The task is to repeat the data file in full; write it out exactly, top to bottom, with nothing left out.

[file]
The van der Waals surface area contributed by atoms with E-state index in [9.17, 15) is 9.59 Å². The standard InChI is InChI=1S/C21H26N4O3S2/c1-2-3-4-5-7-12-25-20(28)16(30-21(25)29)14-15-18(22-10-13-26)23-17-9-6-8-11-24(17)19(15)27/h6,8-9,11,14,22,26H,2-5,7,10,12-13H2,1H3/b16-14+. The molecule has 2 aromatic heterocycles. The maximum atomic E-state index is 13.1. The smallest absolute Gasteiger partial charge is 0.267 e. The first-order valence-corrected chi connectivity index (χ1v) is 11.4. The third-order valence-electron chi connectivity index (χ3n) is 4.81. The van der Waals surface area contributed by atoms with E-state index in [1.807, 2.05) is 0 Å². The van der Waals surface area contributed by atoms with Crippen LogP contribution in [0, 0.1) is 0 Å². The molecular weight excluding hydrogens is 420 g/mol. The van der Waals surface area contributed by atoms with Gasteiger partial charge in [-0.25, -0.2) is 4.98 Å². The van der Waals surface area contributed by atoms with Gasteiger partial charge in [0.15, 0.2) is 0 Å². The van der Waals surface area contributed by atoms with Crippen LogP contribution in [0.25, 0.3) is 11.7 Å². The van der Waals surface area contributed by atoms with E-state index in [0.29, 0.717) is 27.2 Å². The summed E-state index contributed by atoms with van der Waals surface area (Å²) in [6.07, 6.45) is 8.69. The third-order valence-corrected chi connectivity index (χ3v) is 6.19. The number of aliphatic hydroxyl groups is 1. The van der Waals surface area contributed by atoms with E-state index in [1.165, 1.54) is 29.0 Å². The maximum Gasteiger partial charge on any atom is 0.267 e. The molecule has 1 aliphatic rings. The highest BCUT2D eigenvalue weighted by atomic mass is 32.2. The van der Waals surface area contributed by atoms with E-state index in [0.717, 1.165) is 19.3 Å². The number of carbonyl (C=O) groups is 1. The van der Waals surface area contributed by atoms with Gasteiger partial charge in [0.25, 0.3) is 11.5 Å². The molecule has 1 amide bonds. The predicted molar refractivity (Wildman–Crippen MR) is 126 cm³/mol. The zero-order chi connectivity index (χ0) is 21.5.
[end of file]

The van der Waals surface area contributed by atoms with E-state index in [9.17, 15) is 9.59 Å². The standard InChI is InChI=1S/C21H26N4O3S2/c1-2-3-4-5-7-12-25-20(28)16(30-21(25)29)14-15-18(22-10-13-26)23-17-9-6-8-11-24(17)19(15)27/h6,8-9,11,14,22,26H,2-5,7,10,12-13H2,1H3/b16-14+. The molecule has 2 aromatic heterocycles. The maximum atomic E-state index is 13.1. The smallest absolute Gasteiger partial charge is 0.267 e. The first-order valence-corrected chi connectivity index (χ1v) is 11.4. The third-order valence-electron chi connectivity index (χ3n) is 4.81. The van der Waals surface area contributed by atoms with E-state index in [1.807, 2.05) is 0 Å². The van der Waals surface area contributed by atoms with Crippen LogP contribution in [0, 0.1) is 0 Å². The molecular weight excluding hydrogens is 420 g/mol. The van der Waals surface area contributed by atoms with Gasteiger partial charge in [-0.25, -0.2) is 4.98 Å². The van der Waals surface area contributed by atoms with Gasteiger partial charge in [0.15, 0.2) is 0 Å². The van der Waals surface area contributed by atoms with Crippen LogP contribution in [0.25, 0.3) is 11.7 Å². The van der Waals surface area contributed by atoms with E-state index in [0.29, 0.717) is 27.2 Å². The summed E-state index contributed by atoms with van der Waals surface area (Å²) in [6.07, 6.45) is 8.69. The third-order valence-corrected chi connectivity index (χ3v) is 6.19. The number of aliphatic hydroxyl groups is 1. The van der Waals surface area contributed by atoms with E-state index in [1.165, 1.54) is 29.0 Å². The maximum Gasteiger partial charge on any atom is 0.267 e. The molecule has 1 aliphatic rings. The highest BCUT2D eigenvalue weighted by atomic mass is 32.2. The van der Waals surface area contributed by atoms with E-state index in [0.717, 1.165) is 19.3 Å². The number of carbonyl (C=O) groups is 1. The van der Waals surface area contributed by atoms with Gasteiger partial charge in [0.25, 0.3) is 11.5 Å². The molecule has 1 amide bonds. The predicted molar refractivity (Wildman–Crippen MR) is 126 cm³/mol. The zero-order chi connectivity index (χ0) is 21.5.